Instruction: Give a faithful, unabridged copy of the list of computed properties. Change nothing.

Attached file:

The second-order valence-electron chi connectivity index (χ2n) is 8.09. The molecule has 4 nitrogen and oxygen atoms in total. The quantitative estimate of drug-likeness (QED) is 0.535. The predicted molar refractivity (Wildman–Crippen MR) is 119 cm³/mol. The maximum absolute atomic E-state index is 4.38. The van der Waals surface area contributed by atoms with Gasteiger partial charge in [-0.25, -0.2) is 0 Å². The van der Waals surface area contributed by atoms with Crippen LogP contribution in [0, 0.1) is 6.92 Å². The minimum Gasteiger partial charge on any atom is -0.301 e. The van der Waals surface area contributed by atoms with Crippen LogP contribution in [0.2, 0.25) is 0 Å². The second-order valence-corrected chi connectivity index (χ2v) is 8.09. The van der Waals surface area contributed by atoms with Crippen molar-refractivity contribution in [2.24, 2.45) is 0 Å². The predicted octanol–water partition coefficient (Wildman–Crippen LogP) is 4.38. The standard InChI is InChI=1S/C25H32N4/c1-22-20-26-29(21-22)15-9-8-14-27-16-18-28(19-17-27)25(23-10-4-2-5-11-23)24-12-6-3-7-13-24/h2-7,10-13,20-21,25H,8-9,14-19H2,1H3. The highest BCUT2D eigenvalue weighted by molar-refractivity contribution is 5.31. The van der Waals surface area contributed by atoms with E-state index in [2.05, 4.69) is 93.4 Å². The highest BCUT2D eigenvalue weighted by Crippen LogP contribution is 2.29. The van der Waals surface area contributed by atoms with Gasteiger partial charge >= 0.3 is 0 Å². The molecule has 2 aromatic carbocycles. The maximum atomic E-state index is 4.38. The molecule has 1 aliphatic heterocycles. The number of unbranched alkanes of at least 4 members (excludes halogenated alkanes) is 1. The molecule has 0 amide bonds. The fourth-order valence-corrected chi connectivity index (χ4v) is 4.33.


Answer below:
The second-order valence-electron chi connectivity index (χ2n) is 8.09. The molecule has 4 nitrogen and oxygen atoms in total. The quantitative estimate of drug-likeness (QED) is 0.535. The predicted molar refractivity (Wildman–Crippen MR) is 119 cm³/mol. The maximum absolute atomic E-state index is 4.38. The van der Waals surface area contributed by atoms with Gasteiger partial charge in [-0.25, -0.2) is 0 Å². The van der Waals surface area contributed by atoms with Crippen LogP contribution in [0, 0.1) is 6.92 Å². The minimum Gasteiger partial charge on any atom is -0.301 e. The van der Waals surface area contributed by atoms with Crippen LogP contribution in [0.2, 0.25) is 0 Å². The second-order valence-corrected chi connectivity index (χ2v) is 8.09. The van der Waals surface area contributed by atoms with Crippen molar-refractivity contribution in [2.24, 2.45) is 0 Å². The predicted octanol–water partition coefficient (Wildman–Crippen LogP) is 4.38. The standard InChI is InChI=1S/C25H32N4/c1-22-20-26-29(21-22)15-9-8-14-27-16-18-28(19-17-27)25(23-10-4-2-5-11-23)24-12-6-3-7-13-24/h2-7,10-13,20-21,25H,8-9,14-19H2,1H3. The highest BCUT2D eigenvalue weighted by molar-refractivity contribution is 5.31. The van der Waals surface area contributed by atoms with E-state index in [2.05, 4.69) is 93.4 Å². The highest BCUT2D eigenvalue weighted by Crippen LogP contribution is 2.29. The van der Waals surface area contributed by atoms with Gasteiger partial charge >= 0.3 is 0 Å². The molecule has 2 aromatic carbocycles. The maximum atomic E-state index is 4.38. The molecule has 1 aliphatic heterocycles. The number of unbranched alkanes of at least 4 members (excludes halogenated alkanes) is 1. The molecule has 0 amide bonds. The fourth-order valence-corrected chi connectivity index (χ4v) is 4.33.